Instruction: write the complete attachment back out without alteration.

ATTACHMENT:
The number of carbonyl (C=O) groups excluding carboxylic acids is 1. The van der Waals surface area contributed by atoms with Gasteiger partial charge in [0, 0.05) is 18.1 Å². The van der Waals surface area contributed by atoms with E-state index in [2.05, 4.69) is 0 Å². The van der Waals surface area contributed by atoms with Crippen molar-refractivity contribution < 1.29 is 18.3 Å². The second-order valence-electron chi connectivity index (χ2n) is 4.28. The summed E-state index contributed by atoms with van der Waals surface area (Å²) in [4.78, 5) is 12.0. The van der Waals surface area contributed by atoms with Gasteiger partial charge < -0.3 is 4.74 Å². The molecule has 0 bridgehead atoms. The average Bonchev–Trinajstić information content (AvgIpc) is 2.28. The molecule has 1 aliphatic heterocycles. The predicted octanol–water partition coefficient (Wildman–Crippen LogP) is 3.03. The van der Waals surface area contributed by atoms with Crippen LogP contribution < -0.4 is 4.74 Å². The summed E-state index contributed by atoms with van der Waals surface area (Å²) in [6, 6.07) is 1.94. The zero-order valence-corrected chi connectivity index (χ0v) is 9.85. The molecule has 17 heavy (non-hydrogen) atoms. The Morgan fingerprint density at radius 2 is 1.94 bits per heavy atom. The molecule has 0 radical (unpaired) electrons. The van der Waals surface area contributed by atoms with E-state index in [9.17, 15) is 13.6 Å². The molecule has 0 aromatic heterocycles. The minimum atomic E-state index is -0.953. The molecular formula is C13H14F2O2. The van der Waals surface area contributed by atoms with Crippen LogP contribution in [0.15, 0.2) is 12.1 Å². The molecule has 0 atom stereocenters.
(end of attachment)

The number of carbonyl (C=O) groups excluding carboxylic acids is 1. The van der Waals surface area contributed by atoms with Gasteiger partial charge in [0, 0.05) is 18.1 Å². The van der Waals surface area contributed by atoms with E-state index in [2.05, 4.69) is 0 Å². The van der Waals surface area contributed by atoms with Crippen molar-refractivity contribution < 1.29 is 18.3 Å². The second-order valence-electron chi connectivity index (χ2n) is 4.28. The summed E-state index contributed by atoms with van der Waals surface area (Å²) in [4.78, 5) is 12.0. The van der Waals surface area contributed by atoms with Gasteiger partial charge < -0.3 is 4.74 Å². The molecule has 0 bridgehead atoms. The average Bonchev–Trinajstić information content (AvgIpc) is 2.28. The molecule has 1 aliphatic heterocycles. The predicted octanol–water partition coefficient (Wildman–Crippen LogP) is 3.03. The van der Waals surface area contributed by atoms with Crippen LogP contribution < -0.4 is 4.74 Å². The summed E-state index contributed by atoms with van der Waals surface area (Å²) in [6, 6.07) is 1.94. The zero-order valence-corrected chi connectivity index (χ0v) is 9.85. The molecule has 17 heavy (non-hydrogen) atoms. The Morgan fingerprint density at radius 2 is 1.94 bits per heavy atom. The molecule has 0 radical (unpaired) electrons. The van der Waals surface area contributed by atoms with E-state index in [9.17, 15) is 13.6 Å². The molecule has 0 aromatic heterocycles. The minimum atomic E-state index is -0.953. The molecular formula is C13H14F2O2. The van der Waals surface area contributed by atoms with Crippen LogP contribution in [0.15, 0.2) is 12.1 Å². The molecule has 0 atom stereocenters.